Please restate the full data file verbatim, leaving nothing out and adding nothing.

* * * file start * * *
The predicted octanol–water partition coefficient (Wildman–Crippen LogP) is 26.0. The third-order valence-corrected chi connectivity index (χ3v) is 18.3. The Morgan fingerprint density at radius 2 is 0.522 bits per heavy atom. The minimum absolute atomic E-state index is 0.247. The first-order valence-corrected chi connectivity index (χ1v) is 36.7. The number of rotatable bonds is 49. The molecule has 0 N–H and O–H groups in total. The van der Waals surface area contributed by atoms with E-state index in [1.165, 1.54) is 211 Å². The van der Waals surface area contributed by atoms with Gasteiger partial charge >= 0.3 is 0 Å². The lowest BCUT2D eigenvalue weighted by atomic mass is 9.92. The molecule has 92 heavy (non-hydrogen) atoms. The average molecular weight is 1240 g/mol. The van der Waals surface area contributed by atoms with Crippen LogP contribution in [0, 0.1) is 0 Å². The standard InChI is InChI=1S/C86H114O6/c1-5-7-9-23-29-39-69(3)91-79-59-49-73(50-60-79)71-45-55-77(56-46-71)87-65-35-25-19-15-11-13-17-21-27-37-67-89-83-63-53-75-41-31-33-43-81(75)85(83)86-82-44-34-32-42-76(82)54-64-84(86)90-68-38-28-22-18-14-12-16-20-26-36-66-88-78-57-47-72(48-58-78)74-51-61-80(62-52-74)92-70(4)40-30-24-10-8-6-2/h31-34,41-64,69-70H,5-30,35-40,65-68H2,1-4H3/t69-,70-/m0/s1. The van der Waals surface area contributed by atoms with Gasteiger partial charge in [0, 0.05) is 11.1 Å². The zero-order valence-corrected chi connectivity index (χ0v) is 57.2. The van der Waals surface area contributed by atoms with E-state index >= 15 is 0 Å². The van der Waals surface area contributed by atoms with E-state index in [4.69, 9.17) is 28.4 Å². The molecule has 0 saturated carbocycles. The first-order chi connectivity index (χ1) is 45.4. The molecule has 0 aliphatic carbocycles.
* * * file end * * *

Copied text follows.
The predicted octanol–water partition coefficient (Wildman–Crippen LogP) is 26.0. The third-order valence-corrected chi connectivity index (χ3v) is 18.3. The Morgan fingerprint density at radius 2 is 0.522 bits per heavy atom. The minimum absolute atomic E-state index is 0.247. The first-order valence-corrected chi connectivity index (χ1v) is 36.7. The number of rotatable bonds is 49. The molecule has 0 N–H and O–H groups in total. The van der Waals surface area contributed by atoms with E-state index in [1.165, 1.54) is 211 Å². The van der Waals surface area contributed by atoms with Gasteiger partial charge >= 0.3 is 0 Å². The lowest BCUT2D eigenvalue weighted by atomic mass is 9.92. The molecule has 92 heavy (non-hydrogen) atoms. The average molecular weight is 1240 g/mol. The van der Waals surface area contributed by atoms with Crippen LogP contribution in [0, 0.1) is 0 Å². The standard InChI is InChI=1S/C86H114O6/c1-5-7-9-23-29-39-69(3)91-79-59-49-73(50-60-79)71-45-55-77(56-46-71)87-65-35-25-19-15-11-13-17-21-27-37-67-89-83-63-53-75-41-31-33-43-81(75)85(83)86-82-44-34-32-42-76(82)54-64-84(86)90-68-38-28-22-18-14-12-16-20-26-36-66-88-78-57-47-72(48-58-78)74-51-61-80(62-52-74)92-70(4)40-30-24-10-8-6-2/h31-34,41-64,69-70H,5-30,35-40,65-68H2,1-4H3/t69-,70-/m0/s1. The van der Waals surface area contributed by atoms with Gasteiger partial charge in [0, 0.05) is 11.1 Å². The zero-order valence-corrected chi connectivity index (χ0v) is 57.2. The van der Waals surface area contributed by atoms with E-state index >= 15 is 0 Å². The van der Waals surface area contributed by atoms with E-state index in [4.69, 9.17) is 28.4 Å². The molecule has 0 saturated carbocycles. The first-order chi connectivity index (χ1) is 45.4. The molecule has 0 aliphatic carbocycles.